I Am Learning

Adelaide Primary School took advantage of a trial of I Am Learning a few weeks ago and on the back of some very positive feedback from the pupils and the use the product got out of school hours, signed up for a year.

It’s been in place since half term and the school is still to arrange it’s training session from I Am learning (the idea is to train 3-4 staff to become the in-house champions), so in the meantime, I’ve been setting homework and keeping an eye on pupils’ activity with the software.

My initial impressions are very positive, matched by the pupils too. I’ve set the occasional piece of homework and the take up has been pretty good, especially as Y6 already have a programme set up. At the moment, it’s all voluntary, which makes responses even more pleasing when it’s completed.

Apart from the homework  that I set, pupils are free to complete exrecises from a range of  subjects across the curriculum. As they progress, they’re rewarded with credits which they can spend to unlock games or purchase accessories for their avatar.

I Am Learning keeps a very impressive record of pupil activity from whole-school useage figures  down to individual question level for each pupil.

I’ve dug round the various reports trying to think of something I’d like to find out and so far even my more obscure queries have been answered by the system.

At the moment, the homework has been set for each class/year group from the huge bank of questions I Am Learning has in its databse, but it is possible to consruct your own sets of questions and allocate these out to years, classes, small groups or even individual pupils.  And the beauty is, it’s all self-marking. Phew! There are even past SAT papers to call upon.

One surprise some pupils had was when they looked at their own results and some were quite low. It turned out that the reason was they began a test but didn’t finish it, so as far as IAL is concerned, it was a 4/20 job and it duly reported this. Once explained to the pupils.. or explained again, to be precise, some opted to retake the test and improve their average score.

As expected, some pupils can’t, or choose not to, access from home, but at the time of writing, 80% of total use use is outside school hours.

The next stpes are to arrange the onnine training session and create a survey for the pupils to complete (built into IAL) to  gauge enjoyment and see if the puils not only enjoy it, but really think it’s helping them learn. Conversations and IAL messages suggest it is doing both.

It’s still early days in the IAL stakes and certainly too early to confirm any educational gains, but if asked the question ‘Is it providing motivation, engagement and value? then the answer is yes to all 3.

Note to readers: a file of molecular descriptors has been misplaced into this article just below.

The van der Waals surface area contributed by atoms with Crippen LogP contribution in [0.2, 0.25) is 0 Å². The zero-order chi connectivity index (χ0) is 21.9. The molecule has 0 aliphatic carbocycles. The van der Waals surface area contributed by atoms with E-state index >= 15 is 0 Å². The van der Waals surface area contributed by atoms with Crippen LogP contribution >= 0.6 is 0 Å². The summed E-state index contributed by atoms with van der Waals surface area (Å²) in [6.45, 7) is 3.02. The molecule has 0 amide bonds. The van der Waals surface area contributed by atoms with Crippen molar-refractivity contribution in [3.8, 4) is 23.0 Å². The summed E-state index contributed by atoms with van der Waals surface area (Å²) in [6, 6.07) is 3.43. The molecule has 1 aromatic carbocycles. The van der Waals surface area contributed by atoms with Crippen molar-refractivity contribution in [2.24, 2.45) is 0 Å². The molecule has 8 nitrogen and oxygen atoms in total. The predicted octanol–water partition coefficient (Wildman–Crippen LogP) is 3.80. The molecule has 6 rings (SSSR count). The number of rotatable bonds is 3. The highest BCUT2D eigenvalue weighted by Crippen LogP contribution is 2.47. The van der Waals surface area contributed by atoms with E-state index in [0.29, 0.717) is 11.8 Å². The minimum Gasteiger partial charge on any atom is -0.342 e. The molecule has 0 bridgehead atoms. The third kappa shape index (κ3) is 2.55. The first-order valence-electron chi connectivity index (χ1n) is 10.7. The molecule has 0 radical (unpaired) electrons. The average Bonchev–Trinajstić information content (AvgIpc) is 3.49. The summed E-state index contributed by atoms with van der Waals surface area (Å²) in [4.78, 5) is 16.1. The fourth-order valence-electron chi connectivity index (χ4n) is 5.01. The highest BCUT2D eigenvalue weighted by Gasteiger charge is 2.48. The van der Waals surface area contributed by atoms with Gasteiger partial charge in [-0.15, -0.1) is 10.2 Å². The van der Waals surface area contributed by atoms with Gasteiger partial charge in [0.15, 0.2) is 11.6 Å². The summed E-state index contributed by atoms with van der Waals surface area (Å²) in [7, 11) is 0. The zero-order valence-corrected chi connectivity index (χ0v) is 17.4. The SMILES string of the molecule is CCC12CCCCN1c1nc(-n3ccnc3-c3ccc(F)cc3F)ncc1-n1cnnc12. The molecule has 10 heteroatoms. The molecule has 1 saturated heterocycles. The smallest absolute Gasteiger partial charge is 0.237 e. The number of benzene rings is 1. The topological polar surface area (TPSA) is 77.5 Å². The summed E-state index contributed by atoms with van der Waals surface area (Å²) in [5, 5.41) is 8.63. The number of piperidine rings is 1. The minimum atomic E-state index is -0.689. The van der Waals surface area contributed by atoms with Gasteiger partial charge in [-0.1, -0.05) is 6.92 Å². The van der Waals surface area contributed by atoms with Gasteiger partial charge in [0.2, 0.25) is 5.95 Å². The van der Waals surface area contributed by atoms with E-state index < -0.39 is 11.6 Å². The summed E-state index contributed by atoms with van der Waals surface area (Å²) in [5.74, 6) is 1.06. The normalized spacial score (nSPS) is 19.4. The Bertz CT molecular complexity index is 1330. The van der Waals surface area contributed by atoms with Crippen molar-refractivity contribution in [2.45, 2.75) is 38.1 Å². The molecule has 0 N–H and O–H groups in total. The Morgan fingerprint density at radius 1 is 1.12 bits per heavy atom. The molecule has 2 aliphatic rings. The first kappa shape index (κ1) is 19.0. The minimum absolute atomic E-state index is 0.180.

Please feel free to contct me if you’d like to know more and if you’d like a free trial of I Am learning, then follow this link to request one.

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2 Responses to I Am Learning

  1. Paul Wright says:

    This term sees me supervising a booster class after school on a Thursday and at the school’s request, my task is to get the best out of them using I Am Learning.

    I’d introduced it to the school last year, but never really got that involved as it wasn’t my mandate, so whilst I’d had a brief look and blogged about it, my musings were very much written from a 1st impression perspective. A term in to my booster class, I’m more aware of the, now updated, software and it’s potential and motivation for pupils.

    So, motivated pupils? Totally. The system keeps a records of their scores and ‘traffic lights’ their results and I’ve been more than pleasantly surprised how keen the pupils are to improve their scores by retaking tests without prompting from me. This is particularly true when time dictates that only a fraction of an exercise is completed as the system records the results of questions answered, so 2 correct out of a possible 10 is 20%, even though the pupils hasn’t made a mistake. Hope that’s clear!

    As their results are available to them visa their own virtual studio it doesn’t need me to log-in an remind them. They just do it. They also frequently use the facility to see which questions they got wrong….often accompanied by a groan when they spot the daft mistake.

    As a teacher I can, of course, see everyone’s results. A very useful feature for me is that I have set up a group with just my booster pupils in, so I can quickly call up just these pupils and check on their use and progress.

    The last session before 1/2 term, I gave all of KS2 the last ICT session to re-visit I Am Learning and whilst the overall ‘time online’ leaderboard is led by my booster group, there are a number of pupils who are not far behind them and the vast majority of this use is out of school for these pupils. That can’t be bad.

    There are still some aspects of the software I’ve not yet got to grips with. The newly introduced Buddy System for one where pupils can create buddy lists (but not in a Facebook way and acquire hundreds) and have challenges between themselves. My feeling is that if they’re that keen to use it, they’ll figure it before I do, so I’ll ask one of them.

    I Am Learning costs £395 pa for a primary school and whilst I’ve still to master it all- will I ever?- the feedback from pupils, my use with the booster pupils and use it gets from pupils convinces me that it is very good value for money. It’s another tool in a school’s armoury to raise standards, but the fact that it does this by engaging pupils to use it voluntarily makes it a winner.

  2. Paul Wright says:

    I was right about the Buddy System in I Am learning. It’s happening without me. 🙂

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